# Two equal-mass stars orbit each other

1. Mar 24, 2015

### Calpalned

1. The problem statement, all variables and given/known data
Two equal-mass stars maintain a constant distance apart of $8.0 *(10^11)$ m it is eight times ten to the eleventh, not eight times ten to the first power times one. I don't know why Latex forbids exponents of two digits or more and rotate about a point midway between them at a rate of one revolution every $12.6$ years. What is the mass of each star?

2. Relevant equations
(1) $a_R=\frac{v^2}{R}$
(2) Law of universal gravitation $\frac{GM}{R^2}$

3. The attempt at a solution
My solutions guide manual says "set the gravity force on one of the stars equal to the centripetal force..." $F_G = G\frac{M^2}{d^2} = F_R = M\frac{v^2}{d/2}$ then appears in the guide. Here $d= 2R =$diameter. I am confused because I don't see how $d$ can be used in place of $R$ in equation for universal gravity. Additionally, where did $M^2$ come from? Is it the combined mass of the two stars? Finally, in the last part $= M\frac{v^2}{d/2}$ what is M? The two stars are orbiting each other, so there is nothing in the center. Why isn't $M = 0$kg?

PS: The question states "two equal mass stars..." Correct me if I'm wrong but I am under the assumption that if two objects orbit each other (or a cen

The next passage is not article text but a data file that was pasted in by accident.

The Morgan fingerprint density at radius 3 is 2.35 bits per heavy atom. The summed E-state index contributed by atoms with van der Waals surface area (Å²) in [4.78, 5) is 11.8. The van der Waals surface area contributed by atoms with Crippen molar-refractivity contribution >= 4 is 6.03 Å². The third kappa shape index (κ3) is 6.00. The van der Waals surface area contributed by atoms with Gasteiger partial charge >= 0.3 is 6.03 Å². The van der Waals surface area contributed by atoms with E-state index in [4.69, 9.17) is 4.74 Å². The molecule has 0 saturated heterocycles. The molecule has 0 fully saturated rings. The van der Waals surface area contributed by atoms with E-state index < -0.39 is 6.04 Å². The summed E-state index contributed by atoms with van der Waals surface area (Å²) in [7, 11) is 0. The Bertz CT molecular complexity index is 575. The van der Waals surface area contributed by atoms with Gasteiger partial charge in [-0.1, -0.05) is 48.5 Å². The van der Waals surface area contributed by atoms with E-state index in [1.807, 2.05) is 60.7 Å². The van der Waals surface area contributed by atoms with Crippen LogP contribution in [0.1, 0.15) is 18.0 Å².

tral point between them) their masses MUST be equal or nearly equal... Is this always true?

Thank you.

2. Mar 24, 2015

### Staff: Mentor

Put things that you want Latex to treat as a single group within curly brackets. Thus: 10^{11}.
Newton's law of universal gravitation expresses the force due to gravity between two masses. You've only shown one, and you haven't shown an equals sign to indicate what the expression yields.

Thus: $F = G\frac{M_1 M_2}{R^2}$

The "R" in Newton's law of gravitation is the distance between the centers of the two interacting masses. Here that distance happens to be d.
There are two masses involved in Newton's law. They just so happen to be identical in this problem.
You pick either of the stars and determine the required centripetal force. By symmetry the centripetal force on the other star will be the same.

That there is no body at the center of rotation of the system doesn't matter. It's still the center of mass of the system, and the two stars are orbiting it.
No, having unequal masses simply moves the location of the center of mass around which the bodies orbit. It becomes a matter of convention to declare the more massive object the "primary" and consider the smaller one to be the satellite, particularly if the center of gravity happens to be located within the body of said primary.

3. Mar 24, 2015

### Dick

In $v^2/R$ the $R$ is the distance from each star to the center of rotation. In the law of gravitation $R$ is the distance between the two stars. They are different. The gravitation law says $F=G M_1 M_2/R^2$ where $M_1$ and $M_2$ are the masses of the two bodies. Doesn't that tell you where the $M^2$ comes from? And yes, if two objects orbit each other around a center midway between at a constant distance they have equal mass. A lot of these things you can learn by understanding the equations and using them instead of asking questions and being confused about EVERYTHING.

4. Mar 24, 2015

### SammyS

Staff Emeritus
You need to place braces around the 11 .

$\text{10^{11} gives } 10^{11}\ .$